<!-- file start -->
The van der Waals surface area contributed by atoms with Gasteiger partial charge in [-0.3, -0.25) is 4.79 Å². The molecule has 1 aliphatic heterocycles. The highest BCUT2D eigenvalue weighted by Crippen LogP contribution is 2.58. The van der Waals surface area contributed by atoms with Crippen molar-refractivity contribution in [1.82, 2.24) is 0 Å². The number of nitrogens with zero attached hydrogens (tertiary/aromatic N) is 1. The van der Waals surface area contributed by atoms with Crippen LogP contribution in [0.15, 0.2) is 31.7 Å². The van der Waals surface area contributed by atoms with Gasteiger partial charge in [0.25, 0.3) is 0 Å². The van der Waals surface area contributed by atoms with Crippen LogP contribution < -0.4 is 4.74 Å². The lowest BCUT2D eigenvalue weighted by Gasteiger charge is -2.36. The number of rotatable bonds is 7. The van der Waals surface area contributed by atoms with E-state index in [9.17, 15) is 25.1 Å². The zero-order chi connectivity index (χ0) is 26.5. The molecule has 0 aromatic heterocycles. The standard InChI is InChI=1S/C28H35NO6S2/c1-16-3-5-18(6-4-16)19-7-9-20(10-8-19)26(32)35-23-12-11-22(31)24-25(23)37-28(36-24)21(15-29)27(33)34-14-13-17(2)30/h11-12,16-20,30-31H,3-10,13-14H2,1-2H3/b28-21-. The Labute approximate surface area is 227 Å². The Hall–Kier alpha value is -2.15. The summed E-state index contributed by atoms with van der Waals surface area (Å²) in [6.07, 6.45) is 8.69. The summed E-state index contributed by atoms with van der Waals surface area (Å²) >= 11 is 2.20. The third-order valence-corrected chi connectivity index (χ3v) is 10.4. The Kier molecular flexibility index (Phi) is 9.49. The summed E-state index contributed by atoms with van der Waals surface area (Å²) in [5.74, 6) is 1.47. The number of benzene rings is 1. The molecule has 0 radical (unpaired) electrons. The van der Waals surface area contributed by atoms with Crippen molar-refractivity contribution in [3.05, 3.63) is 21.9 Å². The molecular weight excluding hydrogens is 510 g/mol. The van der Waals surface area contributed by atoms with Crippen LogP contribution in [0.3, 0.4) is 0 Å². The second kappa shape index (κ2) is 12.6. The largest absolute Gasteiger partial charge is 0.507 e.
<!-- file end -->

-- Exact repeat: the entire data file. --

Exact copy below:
The van der Waals surface area contributed by atoms with Gasteiger partial charge in [-0.3, -0.25) is 4.79 Å². The molecule has 1 aliphatic heterocycles. The highest BCUT2D eigenvalue weighted by Crippen LogP contribution is 2.58. The van der Waals surface area contributed by atoms with Crippen molar-refractivity contribution in [1.82, 2.24) is 0 Å². The number of nitrogens with zero attached hydrogens (tertiary/aromatic N) is 1. The van der Waals surface area contributed by atoms with Crippen LogP contribution in [0.15, 0.2) is 31.7 Å². The van der Waals surface area contributed by atoms with Gasteiger partial charge in [0.25, 0.3) is 0 Å². The van der Waals surface area contributed by atoms with Crippen LogP contribution < -0.4 is 4.74 Å². The lowest BCUT2D eigenvalue weighted by Gasteiger charge is -2.36. The number of rotatable bonds is 7. The van der Waals surface area contributed by atoms with E-state index in [9.17, 15) is 25.1 Å². The zero-order chi connectivity index (χ0) is 26.5. The molecule has 0 aromatic heterocycles. The standard InChI is InChI=1S/C28H35NO6S2/c1-16-3-5-18(6-4-16)19-7-9-20(10-8-19)26(32)35-23-12-11-22(31)24-25(23)37-28(36-24)21(15-29)27(33)34-14-13-17(2)30/h11-12,16-20,30-31H,3-10,13-14H2,1-2H3/b28-21-. The Labute approximate surface area is 227 Å². The Hall–Kier alpha value is -2.15. The summed E-state index contributed by atoms with van der Waals surface area (Å²) in [6.07, 6.45) is 8.69. The summed E-state index contributed by atoms with van der Waals surface area (Å²) >= 11 is 2.20. The third-order valence-corrected chi connectivity index (χ3v) is 10.4. The Kier molecular flexibility index (Phi) is 9.49. The summed E-state index contributed by atoms with van der Waals surface area (Å²) in [5.74, 6) is 1.47. The number of benzene rings is 1. The molecule has 0 radical (unpaired) electrons. The van der Waals surface area contributed by atoms with Crippen molar-refractivity contribution in [3.05, 3.63) is 21.9 Å². The molecular weight excluding hydrogens is 510 g/mol. The van der Waals surface area contributed by atoms with Crippen LogP contribution in [0.3, 0.4) is 0 Å². The second kappa shape index (κ2) is 12.6. The largest absolute Gasteiger partial charge is 0.507 e.